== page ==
Faust goes on:
When a child is placed in a same-sex-headed household, she will miss out on at least one critical parental relationship and a vital dual-gender influence. The nature of the adults’ union guarantees this. Whether by adoption, divorce, or third-party reproduction, the adults in this scenario satisfy their heart’s desires, while the child bears the most significant cost: missing out on one or more of her biological parents.
When she became a mother, she came to realize this fact: “Kids want their mother and father to love them and to love each other.” And she adds,
Now that I am a parent, I see clearly the beautiful differences my husband and I bring to our family. I see the wholeness and health that my children receive because they have both of their parents living with and loving them. I see how important the role of their father is and how irreplaceable I am as their mother. We play complementary roles in their lives, and neither of us is disposable. In fact, we are both critical. It’s almost as if Mother Nature got this whole reproduction thing exactly right.
It isn’t that same-sex parents are bad at parenting. Both may be good and devoted parents. But there is still something missing. As the research shows, children raised by divorced parents, or single parents (never married, the father not in the picture), or by in vitro reproduction through a donor, or are abandoned by parents—these children all ache for the missing parent. Their lives are not whole. So, if that is true, Faust asks, “How can it be possible that they are miraculously turning out ‘even better!’ when raised in same-sex headed households?” In reality they aren’t.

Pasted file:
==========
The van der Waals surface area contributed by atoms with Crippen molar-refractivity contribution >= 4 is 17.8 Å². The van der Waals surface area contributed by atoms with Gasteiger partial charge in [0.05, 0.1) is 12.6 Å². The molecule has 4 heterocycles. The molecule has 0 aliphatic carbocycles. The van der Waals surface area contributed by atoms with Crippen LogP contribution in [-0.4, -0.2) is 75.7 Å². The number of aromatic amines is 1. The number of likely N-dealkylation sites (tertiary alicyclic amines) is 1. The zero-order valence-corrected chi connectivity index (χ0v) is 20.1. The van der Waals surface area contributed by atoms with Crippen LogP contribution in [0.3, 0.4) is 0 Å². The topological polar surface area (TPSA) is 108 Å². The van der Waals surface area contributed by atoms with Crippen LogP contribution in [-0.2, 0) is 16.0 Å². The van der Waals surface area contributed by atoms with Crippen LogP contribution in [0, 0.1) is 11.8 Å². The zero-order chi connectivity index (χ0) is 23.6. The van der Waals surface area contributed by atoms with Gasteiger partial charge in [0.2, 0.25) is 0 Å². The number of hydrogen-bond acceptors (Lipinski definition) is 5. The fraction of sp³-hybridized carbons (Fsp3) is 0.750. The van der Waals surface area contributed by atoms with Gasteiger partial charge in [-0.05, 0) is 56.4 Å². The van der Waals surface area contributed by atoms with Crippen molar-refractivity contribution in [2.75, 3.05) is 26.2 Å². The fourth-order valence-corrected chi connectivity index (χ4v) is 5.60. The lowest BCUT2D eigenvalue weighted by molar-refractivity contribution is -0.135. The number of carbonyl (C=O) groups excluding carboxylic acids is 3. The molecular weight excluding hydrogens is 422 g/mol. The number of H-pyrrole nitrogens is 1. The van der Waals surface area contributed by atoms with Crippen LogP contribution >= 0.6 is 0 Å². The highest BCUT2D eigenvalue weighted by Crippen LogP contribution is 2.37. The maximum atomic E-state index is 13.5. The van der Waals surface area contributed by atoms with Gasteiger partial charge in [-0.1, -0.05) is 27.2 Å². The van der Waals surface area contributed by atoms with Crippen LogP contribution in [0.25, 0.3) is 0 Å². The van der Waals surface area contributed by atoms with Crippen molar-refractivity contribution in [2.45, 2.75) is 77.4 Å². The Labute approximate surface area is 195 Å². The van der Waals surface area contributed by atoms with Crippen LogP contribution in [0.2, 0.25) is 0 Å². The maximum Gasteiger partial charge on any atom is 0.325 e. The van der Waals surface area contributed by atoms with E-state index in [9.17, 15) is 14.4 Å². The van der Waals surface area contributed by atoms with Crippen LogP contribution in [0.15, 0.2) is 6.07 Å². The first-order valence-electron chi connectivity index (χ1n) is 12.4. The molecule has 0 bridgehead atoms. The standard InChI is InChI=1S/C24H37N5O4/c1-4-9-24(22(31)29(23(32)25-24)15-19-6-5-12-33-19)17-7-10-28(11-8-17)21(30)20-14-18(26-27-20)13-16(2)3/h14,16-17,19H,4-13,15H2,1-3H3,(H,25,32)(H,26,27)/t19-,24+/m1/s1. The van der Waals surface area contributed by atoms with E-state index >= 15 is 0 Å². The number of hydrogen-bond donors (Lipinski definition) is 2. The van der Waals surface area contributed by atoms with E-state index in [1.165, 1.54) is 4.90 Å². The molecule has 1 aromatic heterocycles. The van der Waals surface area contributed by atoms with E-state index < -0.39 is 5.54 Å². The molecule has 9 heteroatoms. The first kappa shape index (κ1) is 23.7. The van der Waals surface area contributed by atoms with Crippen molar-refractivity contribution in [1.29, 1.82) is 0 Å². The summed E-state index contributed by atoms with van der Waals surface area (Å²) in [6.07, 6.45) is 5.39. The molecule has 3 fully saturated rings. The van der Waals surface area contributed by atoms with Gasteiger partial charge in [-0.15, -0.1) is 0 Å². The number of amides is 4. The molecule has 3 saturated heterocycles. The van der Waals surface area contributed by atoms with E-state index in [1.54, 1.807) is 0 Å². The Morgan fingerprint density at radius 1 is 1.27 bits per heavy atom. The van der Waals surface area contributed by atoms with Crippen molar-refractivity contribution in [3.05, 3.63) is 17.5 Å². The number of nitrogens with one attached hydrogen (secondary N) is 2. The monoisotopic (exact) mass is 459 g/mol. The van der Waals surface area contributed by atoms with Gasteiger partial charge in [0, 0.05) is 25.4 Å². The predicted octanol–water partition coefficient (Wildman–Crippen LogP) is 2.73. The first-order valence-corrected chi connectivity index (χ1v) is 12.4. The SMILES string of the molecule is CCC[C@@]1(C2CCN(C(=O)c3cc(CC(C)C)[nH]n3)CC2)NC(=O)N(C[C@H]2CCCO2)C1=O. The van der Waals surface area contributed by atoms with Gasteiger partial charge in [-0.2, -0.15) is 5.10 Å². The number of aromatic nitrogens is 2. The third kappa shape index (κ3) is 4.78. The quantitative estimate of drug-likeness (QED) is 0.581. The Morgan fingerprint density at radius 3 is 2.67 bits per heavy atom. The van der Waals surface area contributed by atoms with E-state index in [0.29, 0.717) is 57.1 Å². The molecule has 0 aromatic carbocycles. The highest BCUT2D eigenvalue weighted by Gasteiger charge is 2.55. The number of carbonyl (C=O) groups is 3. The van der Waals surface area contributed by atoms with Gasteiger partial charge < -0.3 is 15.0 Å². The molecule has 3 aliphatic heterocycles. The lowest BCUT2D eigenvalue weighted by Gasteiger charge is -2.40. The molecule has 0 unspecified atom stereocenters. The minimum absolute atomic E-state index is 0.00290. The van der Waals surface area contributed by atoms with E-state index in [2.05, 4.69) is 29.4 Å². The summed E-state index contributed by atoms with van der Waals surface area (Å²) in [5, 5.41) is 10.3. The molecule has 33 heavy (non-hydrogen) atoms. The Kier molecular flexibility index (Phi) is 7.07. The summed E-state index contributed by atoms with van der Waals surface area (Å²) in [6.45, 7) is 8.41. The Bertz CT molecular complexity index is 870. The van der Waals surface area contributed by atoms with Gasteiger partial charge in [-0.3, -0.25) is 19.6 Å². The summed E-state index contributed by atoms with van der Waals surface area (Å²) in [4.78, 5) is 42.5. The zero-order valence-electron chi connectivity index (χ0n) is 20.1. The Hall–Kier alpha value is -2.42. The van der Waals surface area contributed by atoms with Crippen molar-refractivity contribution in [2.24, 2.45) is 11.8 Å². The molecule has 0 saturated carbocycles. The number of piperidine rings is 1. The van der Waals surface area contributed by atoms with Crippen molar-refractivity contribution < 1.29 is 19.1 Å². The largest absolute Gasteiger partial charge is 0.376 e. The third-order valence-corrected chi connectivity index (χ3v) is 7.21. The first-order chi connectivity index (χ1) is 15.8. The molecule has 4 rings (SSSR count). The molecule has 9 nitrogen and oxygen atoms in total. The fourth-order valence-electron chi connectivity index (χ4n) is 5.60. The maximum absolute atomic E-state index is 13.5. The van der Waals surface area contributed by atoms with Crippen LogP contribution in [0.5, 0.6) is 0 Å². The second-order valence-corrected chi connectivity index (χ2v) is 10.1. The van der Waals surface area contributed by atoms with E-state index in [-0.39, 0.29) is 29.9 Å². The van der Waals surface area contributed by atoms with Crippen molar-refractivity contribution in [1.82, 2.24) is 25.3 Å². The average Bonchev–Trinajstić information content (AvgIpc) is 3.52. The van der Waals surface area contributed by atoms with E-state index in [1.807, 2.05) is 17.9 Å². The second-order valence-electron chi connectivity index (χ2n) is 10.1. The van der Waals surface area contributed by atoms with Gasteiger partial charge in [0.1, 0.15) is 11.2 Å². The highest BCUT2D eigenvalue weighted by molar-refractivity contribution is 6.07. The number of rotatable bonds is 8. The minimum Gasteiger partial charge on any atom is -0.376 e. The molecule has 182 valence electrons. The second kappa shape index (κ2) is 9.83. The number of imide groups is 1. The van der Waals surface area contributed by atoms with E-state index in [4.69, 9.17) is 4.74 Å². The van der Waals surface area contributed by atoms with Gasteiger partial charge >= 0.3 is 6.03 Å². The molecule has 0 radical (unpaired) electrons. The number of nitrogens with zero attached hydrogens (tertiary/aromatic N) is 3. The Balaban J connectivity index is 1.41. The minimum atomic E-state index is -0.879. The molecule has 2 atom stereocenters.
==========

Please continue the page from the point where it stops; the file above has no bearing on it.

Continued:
She concludes, “The onus must be on adults to conform to the needs of children, not the other way around.”
Heather Barwick, another child of two moms, adds her story. “I’m writing to you [the gay community] because I’m letting myself out of the closet: I don’t support gay marriage….It’s not because you’re gay…..It’s because of the nature of the same-sex relationship itself,” which always deprives a child of either a mom or a dad."
There’s something wrong with adults who think it’s all right to reorder society to meet their desires when those desires necessarily deprive a child of what the child is entitled to, and will feel the absence of. Barwick said,
A lot of us, a lot of your kids, are hurting. My father’s absence created a huge hole in me, and I ached every day for a dad. I love my mom’s partner, but another mom could never have replaced the father I lost…. It is a strange and confusing thing to walk around with this deep-down unquenchable ache for a father, for a man, in a community that says that men are unnecessary….